Taking Care of Baby
Babies treated in a neonatal intensive care unit (NICU) are often too sick to nurse or bottle feed. Determining proper nutrition and its delivery is critically important to helping each baby grow and get healthy.
As a neonatal dietitian at New York-Presbyterian Morgan Stanley Children’s Hospital, Alix Small Anand (MS ’12) works with an interdisciplinary team of providers responsible for an average of at least 20 babies at a time. Her day starts with rounds, during which everything regarding a patient’s nutritional status—such as growth and nutrition regimen—is discussed. “We have a lot of extremely premature and very sick babies that require parenteral nutrition,” says Small Anand. “I work with the team to design what the baby needs—how much fluid, how much protein, how much dextrose, how much fat, as well as how much electrolytes, minerals, and trace elements…I’m crunching numbers for a great part of my day.”
Small Anand always had an interest in food and its effects on the body, but before deciding to pursue a degree in nutrition, she studied psychobiology at SUNY-Binghamton. After graduating, she spent a year with the New York City Service Corps, where she worked with a non-profit culinary program, Spoons Across America, serving children throughout the five boroughs of New York City. That was when she decided to turn her interests into a career.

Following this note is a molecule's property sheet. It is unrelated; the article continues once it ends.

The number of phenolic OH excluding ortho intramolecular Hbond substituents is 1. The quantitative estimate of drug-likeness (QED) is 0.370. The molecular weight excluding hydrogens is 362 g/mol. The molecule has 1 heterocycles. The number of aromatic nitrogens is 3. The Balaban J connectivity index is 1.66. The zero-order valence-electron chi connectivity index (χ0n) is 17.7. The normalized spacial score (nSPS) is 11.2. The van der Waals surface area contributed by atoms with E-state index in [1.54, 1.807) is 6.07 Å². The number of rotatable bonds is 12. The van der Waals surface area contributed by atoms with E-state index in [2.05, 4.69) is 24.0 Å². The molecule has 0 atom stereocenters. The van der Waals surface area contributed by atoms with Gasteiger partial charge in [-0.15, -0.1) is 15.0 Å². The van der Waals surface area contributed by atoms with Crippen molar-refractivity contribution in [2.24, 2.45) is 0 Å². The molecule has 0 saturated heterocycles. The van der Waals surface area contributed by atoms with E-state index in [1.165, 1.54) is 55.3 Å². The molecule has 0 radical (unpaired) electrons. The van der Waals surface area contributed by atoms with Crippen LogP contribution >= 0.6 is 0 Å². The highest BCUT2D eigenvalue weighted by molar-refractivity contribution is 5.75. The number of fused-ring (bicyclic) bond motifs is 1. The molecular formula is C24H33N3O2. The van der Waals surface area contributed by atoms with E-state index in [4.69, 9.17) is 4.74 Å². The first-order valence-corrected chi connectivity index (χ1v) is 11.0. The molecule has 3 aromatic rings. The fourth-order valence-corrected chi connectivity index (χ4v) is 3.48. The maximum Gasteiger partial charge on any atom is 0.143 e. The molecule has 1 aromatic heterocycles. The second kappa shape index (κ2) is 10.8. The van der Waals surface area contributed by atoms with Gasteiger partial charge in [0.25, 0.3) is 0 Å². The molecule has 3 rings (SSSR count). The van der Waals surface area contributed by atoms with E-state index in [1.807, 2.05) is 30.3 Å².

NYIT’s online master’s in clinical nutrition enabled her to continue working while earning her degree. While she completed most of her coursework online, Small Anand developed meaningful relationships with professors, particularly Mindy Haar, Ph.D., director of academic management in NYIT School of Health Professions. Haar helped her secure a dietetic internship, which is required to become a registered dietitian (RD). After completing her dietetic internship at Long Island University, and becoming an RD, Small worked as an acute care dietitian at Montefiore Medical Center and The Children’s Hospital at Montefiore before taking on her current role in 2017.
At NYIT, Small Anand also earned a Certificate in Global Health and gained experience in the field. Following coursework, Small Anand completed a five-week practicum in Ghana, Africa where she was part of a team examining nutritional differences among children in various rural villages. “This was an unforgettable and life-changing experience,” says Small Anand. “Seeing the barriers to good nutrition and adequate growth in a remote part of the world is something that I will never forget.
“All babies need to eat, sleep, and grow. Being a dietitian on a team where nutrition and growth are a huge part of the baby’s care is extremely rewarding.”